As usual, we headed to Ladner's Westham Island, though we couldn't pick at our usual place (Bissett Farms) since they had been picked out the day before we got there. Still, we found a great place to pick at Ellis Farms, part of the Westham Island Herb Farm.

Strawberry fields forever.

U-picks and farmer's markets are a great way to get outside with your kids, and get some tasty fruit, berries and veggies at the same time. You also do save some money compared to buying the produce already picked, but the main attraction is just the joy of doing something together.

Tuesday, June 2, 2015

Our year with a dog - hikes, happiness & a lot of hair (and some off-leash park tips)

In April last year we got a puppy. A mixed breed black dog with white markings: some labrador, some golden retriever, some border collie (probably), and who knows what else.

His first day in his new home.
He's been a wonderful addition to our family (even when he put holes in every shirt my daughter owned with his puppy teeth!), and I wanted to celebrate his contributions to our happiness and health.

Taking the puppy for a walk.
Yes, I do believe he keeps us healthy as well as keeping us happy. We have always been a walking, hiking family, but now we are even more so: every day the kids come along for at least one dog-walk. Sometimes it's just to the local dog park, sometimes it's stroll around the neighbourhood, and sometimes it's a longer hike in the woods on Vancouver's North Shore. The kids also play with him in the backyard, giving both him and themselves a workout!

Spot the dog.
He's been good for my health too: I take him for a walk most weekday mornings before I sit down to work, and I'm sure the increased activity for me is making me healthier than I was before he came along. Of course, the increased vacuuming has also increased my activity level, though I don't appreciate that quite as much as the walks in the woods!

Dog selfie. Sort of.
Since he's a big dog and loves to run and play and frolic, we like to take him to places where he is allowed to roam around off-leash. Here are three of our favourite off-leash places to go for walks and hikes around Vancouver:




Tuesday, May 26, 2015

12 items that will make your beach-time better

Summer time is coming closer every day in my part of the world, and for my family, summer usually means a lot of time at the beach. Here are 12 items that can help time spent at the beach, a little better and more comfortable.


1. Rashguard shirts and sun-safe baby suits
While wearing sunscreen is important, clothing protects your child even better. A good rashguard shirt makes your life a lot easier at the beach, and you won't have to worry so much about sunburned shoulders and arms when your kids are playing at the beach. A one-piece sun suit for your baby is also a great idea.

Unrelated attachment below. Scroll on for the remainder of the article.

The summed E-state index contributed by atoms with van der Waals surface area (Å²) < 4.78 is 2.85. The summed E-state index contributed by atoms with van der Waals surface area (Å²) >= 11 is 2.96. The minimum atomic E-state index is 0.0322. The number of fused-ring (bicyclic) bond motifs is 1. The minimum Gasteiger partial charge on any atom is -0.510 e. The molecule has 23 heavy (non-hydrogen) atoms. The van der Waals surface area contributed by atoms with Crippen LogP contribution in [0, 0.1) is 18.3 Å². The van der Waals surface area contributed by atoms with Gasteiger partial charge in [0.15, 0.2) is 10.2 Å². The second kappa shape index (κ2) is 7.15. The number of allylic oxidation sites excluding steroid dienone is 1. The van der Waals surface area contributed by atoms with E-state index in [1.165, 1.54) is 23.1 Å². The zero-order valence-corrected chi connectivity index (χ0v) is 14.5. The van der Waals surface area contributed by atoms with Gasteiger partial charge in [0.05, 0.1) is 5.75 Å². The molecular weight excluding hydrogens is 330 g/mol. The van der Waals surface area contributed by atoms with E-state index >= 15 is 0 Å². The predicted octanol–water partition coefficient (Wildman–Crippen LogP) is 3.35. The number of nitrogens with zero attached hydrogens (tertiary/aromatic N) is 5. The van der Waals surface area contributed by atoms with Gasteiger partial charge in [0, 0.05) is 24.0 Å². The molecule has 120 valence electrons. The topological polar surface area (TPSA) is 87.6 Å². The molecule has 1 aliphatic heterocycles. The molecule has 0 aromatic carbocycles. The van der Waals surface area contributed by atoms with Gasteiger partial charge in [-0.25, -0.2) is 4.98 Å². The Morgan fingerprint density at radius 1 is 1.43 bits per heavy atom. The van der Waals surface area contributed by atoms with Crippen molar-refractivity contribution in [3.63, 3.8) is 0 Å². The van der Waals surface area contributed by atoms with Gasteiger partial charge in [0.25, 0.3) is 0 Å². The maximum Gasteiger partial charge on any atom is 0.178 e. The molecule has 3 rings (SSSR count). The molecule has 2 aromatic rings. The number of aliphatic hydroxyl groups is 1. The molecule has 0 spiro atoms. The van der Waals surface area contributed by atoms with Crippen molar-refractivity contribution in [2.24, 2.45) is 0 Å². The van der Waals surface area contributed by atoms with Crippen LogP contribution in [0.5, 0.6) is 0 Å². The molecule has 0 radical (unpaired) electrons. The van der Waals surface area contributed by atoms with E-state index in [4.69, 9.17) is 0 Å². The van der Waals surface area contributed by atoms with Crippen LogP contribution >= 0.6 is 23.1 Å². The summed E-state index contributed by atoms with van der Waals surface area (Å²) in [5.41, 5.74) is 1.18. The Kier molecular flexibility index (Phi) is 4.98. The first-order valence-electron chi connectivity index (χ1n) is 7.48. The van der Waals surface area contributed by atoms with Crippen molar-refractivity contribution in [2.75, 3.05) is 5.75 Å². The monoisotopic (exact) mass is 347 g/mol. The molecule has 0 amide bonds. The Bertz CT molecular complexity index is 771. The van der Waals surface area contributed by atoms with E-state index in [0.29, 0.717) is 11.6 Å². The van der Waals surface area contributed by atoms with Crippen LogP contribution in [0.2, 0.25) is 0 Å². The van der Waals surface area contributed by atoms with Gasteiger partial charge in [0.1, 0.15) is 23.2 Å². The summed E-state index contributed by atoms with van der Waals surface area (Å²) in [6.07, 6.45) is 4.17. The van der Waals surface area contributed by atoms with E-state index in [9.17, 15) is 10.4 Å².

2. A pair of beach shoes
A pair of thin, flexible shoes that can be worn in the water are also a great idea for the beach. They protect feet and toes from sharp rocks and hot sand.


3. A water-proof phone case
Sand and water, sunscreen and messy snacks... there are a lot of things that can make a mess of your cellphone at the beach. A water proof case or pouch is a great idea to help protect your phone or other electronic device.


4. A sand-free bag for toys
Carrying your children's supply of buckets, shovels, and other beach-toys can get pretty sandy and messy, but a mesh bag makes the chore a little easier. Leaving the sand at the beach is just a lot better than bringing it all into your car!


5. Beach towel stakes
Towel stakes can help keep your blanket or towel in place at the beach. If you've tried in vain to pin a towel down with rocks, shoes, and assorted other objects, you'll appreciate this item!


6. A dry-bag for wet stuff
Keeping your wet gear separate from your dry clothes can be a challenge when you're packing all your stuff up at the beach. A regular plastic bag can come in handy, but a reusable dry-bag is also a great option.


7. Some handy snack cups
Snack cups are great for bringing snacks along, and for kids to eat from with less chance of a spill or mess. A good lid, and grip-friendly container can make your life a lot easier at the beach and elsewhere.


8. A good water bottle or two
Staying hydrated is important in the sun and heat, and a good water bottle makes it easier to bring water along. It also helps avoid buying bottled water: the less we do that, the better, in my opinion!


9. A sun-smart tent
Babies and toddlers can get too hot, and too sun-exposed rather quickly. A small tent or cabana can help give them some shade, and keep them cooler on a hot, sunny day. They also provide a safe spot for babies and young kids to nap.


10. A beach blanket
A sturdy blanket that is easy to bring along is a must if you're headed to the beach, or out for a picnic. The ones that roll up and come with a carrying strap or bag are especially practical.
mini umbrella


11. Sunscreen
You can't go to the beach without sun screen! Pick a kind that your kids are OK with: my kids are both rather sensitive to both the smell and texture of sunscreen. Waterproof, fragrance free, and something that isn't too thick and difficult to apply evenly is a must. For the beach, a non-sticky sunscreen that won't make all the sand stick to your skin, might be a good idea.


12. A waterproof wallet or pouch
When you're at the beach, it really helps to have a small waterproof wallet or pouch to keep important stuff like your driver's license, money, credit cards, etc. safe from sand and water.